Imatges de pÓgina





It was a day—one, such as Eden saw
Ere Sin's destructive venom cast a blight
O’er her rich stores in tempting clusters grown l-
The earth was green, as if polluting tread
Had ne'er defaced creation's pristine bue,
And Flora's younglings op'd their lovely eyes
To greet the gazer with their glances bright;
Gay Zephyr whisper'd tales among the boughs,
That bent caressingly to court his stay,
And, as he fled, gave forth their trembling sighs
In silv'ry rustling sounds, like Ocean's breath;

The brook took up the burden, as it flow'd,
Babbling in anger at inconstancy;
The busy insects' hum was heard around;
And the birds' gladsome chorus pierced the sky :-

'Twas such a day as this, a youth, as fair As all creation's fairness could compound, Reclined at ease, to bask in Nature's

grace And learn her scenes to comprehend and love: There, where he lay, no sight or sound of Art Could come to vie with God's almighty work : Behind, a forest dense, by man scarce trod; On either hand, a mountain cloud-enwrapp'd; Beneath the fertile bank a riv'let ran, On its bright surface bearing shadows strange: A painter might have copied from that dell Fair Contemplation, in her fav’rite home. Such was the youth's bright image, as he lay With upturn'd eye and brow serenely calm.


Anon, two shadowy forms rise on his view:

One, mild and grave, with steady piercing eye,

And lofty placid brow, and scanty locks,
With form erect and firm in majesty ;-
The other, graceful as the lovely bird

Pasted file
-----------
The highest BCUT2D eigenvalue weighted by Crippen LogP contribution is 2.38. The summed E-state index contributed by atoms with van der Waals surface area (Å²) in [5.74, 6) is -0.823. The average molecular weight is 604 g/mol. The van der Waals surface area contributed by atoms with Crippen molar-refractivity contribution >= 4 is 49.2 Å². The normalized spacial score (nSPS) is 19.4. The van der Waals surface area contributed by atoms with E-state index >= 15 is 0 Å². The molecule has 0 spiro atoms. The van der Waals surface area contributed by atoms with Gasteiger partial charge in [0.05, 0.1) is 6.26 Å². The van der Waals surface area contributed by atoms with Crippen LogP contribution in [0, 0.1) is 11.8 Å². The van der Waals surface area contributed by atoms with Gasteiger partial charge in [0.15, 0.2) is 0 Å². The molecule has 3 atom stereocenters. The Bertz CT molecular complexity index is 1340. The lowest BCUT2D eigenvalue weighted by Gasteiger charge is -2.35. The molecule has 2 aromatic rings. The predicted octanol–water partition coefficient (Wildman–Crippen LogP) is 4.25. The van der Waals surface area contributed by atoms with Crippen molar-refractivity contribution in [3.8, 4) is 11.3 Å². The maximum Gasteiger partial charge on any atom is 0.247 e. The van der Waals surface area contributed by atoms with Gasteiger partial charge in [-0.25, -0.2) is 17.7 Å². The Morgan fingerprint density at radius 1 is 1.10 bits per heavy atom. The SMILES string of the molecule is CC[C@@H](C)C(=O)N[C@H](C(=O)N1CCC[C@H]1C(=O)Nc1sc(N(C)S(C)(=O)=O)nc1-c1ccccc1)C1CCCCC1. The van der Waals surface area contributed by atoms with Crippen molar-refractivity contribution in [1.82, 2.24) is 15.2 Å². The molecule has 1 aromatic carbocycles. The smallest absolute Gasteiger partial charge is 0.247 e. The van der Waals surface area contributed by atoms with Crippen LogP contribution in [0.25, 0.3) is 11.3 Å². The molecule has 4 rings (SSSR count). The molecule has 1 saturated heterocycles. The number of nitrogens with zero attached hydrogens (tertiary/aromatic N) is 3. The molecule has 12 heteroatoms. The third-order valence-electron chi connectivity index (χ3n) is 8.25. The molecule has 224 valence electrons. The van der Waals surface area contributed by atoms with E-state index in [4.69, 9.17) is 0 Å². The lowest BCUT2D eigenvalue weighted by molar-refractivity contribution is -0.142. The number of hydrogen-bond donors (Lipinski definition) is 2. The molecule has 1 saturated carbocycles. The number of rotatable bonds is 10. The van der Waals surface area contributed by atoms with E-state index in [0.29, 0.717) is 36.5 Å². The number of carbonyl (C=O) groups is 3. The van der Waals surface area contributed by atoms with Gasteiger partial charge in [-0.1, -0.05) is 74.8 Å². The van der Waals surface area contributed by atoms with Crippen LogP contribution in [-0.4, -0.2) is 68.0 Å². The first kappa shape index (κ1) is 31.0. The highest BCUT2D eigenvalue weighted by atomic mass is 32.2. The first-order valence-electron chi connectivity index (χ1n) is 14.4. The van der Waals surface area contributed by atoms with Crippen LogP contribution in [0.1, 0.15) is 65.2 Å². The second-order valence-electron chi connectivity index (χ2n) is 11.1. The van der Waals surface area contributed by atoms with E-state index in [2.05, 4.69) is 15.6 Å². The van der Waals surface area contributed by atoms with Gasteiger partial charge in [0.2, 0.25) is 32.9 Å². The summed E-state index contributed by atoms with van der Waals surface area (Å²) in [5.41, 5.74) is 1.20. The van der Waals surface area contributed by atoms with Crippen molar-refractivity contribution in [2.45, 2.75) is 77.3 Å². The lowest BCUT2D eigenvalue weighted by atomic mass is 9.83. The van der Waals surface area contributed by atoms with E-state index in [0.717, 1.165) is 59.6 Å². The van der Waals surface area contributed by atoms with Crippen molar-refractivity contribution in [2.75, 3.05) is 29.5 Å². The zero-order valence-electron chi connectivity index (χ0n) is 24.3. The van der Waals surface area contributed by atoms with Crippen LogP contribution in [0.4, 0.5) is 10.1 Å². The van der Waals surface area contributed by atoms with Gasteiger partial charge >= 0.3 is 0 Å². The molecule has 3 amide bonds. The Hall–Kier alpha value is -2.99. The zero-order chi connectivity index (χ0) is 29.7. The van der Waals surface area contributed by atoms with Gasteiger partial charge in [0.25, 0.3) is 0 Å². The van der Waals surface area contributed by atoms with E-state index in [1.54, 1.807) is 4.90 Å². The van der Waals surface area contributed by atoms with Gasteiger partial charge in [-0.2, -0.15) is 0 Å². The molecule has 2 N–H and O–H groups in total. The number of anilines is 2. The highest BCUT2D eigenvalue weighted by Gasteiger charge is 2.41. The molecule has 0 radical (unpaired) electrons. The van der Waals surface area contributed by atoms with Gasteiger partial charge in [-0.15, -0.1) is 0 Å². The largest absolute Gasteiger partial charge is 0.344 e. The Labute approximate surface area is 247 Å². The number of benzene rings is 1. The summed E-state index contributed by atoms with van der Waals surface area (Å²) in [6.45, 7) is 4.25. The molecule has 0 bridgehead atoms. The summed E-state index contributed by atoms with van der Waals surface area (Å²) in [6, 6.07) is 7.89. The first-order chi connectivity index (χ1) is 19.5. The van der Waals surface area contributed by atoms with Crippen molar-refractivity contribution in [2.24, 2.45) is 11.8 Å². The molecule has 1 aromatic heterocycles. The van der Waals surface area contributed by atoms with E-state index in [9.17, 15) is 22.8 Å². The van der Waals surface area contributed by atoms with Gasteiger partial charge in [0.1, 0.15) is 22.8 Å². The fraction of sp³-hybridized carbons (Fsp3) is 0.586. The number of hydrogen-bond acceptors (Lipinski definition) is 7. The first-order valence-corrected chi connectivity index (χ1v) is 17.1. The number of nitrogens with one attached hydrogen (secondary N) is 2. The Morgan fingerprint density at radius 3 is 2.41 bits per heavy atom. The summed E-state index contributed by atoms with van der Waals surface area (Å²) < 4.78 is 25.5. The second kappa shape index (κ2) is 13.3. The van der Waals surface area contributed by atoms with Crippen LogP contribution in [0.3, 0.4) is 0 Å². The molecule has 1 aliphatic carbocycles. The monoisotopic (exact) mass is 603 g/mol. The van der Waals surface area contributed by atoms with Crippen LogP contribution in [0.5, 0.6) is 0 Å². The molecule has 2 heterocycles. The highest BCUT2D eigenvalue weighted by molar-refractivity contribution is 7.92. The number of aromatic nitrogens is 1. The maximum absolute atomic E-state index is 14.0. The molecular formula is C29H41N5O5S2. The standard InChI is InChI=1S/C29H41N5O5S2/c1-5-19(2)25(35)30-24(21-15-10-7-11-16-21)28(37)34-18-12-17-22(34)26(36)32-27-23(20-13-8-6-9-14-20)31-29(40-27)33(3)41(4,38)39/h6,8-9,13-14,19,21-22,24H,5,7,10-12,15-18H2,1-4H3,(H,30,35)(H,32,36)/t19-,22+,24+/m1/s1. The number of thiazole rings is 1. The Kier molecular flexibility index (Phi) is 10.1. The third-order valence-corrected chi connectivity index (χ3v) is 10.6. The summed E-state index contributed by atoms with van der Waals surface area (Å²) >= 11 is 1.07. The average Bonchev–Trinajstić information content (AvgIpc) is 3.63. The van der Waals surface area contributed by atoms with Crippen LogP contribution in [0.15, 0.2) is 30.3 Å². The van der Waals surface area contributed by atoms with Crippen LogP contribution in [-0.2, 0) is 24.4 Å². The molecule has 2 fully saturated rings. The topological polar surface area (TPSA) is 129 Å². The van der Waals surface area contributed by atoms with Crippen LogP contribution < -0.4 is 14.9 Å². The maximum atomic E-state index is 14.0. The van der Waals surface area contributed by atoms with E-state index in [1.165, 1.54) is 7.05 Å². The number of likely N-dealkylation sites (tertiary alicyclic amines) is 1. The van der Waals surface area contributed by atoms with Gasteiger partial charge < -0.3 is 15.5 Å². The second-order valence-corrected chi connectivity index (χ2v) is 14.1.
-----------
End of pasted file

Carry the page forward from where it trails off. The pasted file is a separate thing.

That wings its way beneath a tropic sky,
With plumage which the eye can scarce behold
For dazzling gorgeousness of varied hue-
And all as radiant was this lovely sprite;
But such a sosten'd light play'd o'er her form
That the pleased eye could dwell with fond delight
Upon the fairy creature evermore !

The youth gazed on them each with wond'ring glance; And many wishes


within his breast That he could learn from whence they came, and why, Though strange, they seem'd familiar to his mind. While thus he thought, with sober step advanced He of the visage grave; and thus he spake :

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My name is REASON, youth! and far and near
My fame extends. My voice can still the soul
When fiercest passions rage in jarring strife:
As, when the tempest gathers to one spot,

To spend its fury o'er the trembling earth,
God's bow appearing breaks the threat'ning clouds,
And, lo! the smiling face of Peace appears.
When Fear, with phantom-minions fills the heart,
And all amazed its quicken'd pulses beat,
I whisper, that no danger can assail
Like its own weakness, and 'tis brave again!
When Discontent, with moody wrinkled brow,
Sits frowning monarch of the human mind,
Inflicting with a despot’s rod the scourge
Of direst suff'ring the sick soul can know !
Then teach I, how with evil good is mix'd,
And that a keener zest such conflicts give
For all : he joys that man may hope to grasp.
I give youth optics to discern the false
From the true gems that in his pathway lie,
And charge hiin trust not that he hath not proved,
But choose the real from the fancied good!
When stern Misfortune, with her squalid train,
Besets his path, and no escape


near, I teach him that Submission brings a host To fortify and guard froin fell Despair;


I bid bim mark the bending feeble reed
In safety rise when storms are overpast,
Whilst the proud oak-king's stubborn sides are rent,
And low his glories lieto rise no more !”

Reason here paused; and stood, with folded arms
And patient mien, as if secure of sway.

With frank and modest grace the youth replied :

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“Thy pow'rs, indeed, are wondrous, rev’rend sage,
And I will store them in my memory;
But much I like yon form of gentle grace,
And fain would list the music from her lips.
Come hither, nymph, and tell me of thy skill :
If like thy form, not long thou 'lt vot’ries need;
For all would wear thy chains to win thy smile!”

Felt, but scarce seen, she moved towards the youth,
And spread her filmy robe before his eyes,
Reason's unbending form to shut from view;
Then, with a voice of softest harmony,
She whisper'd in his ear:-

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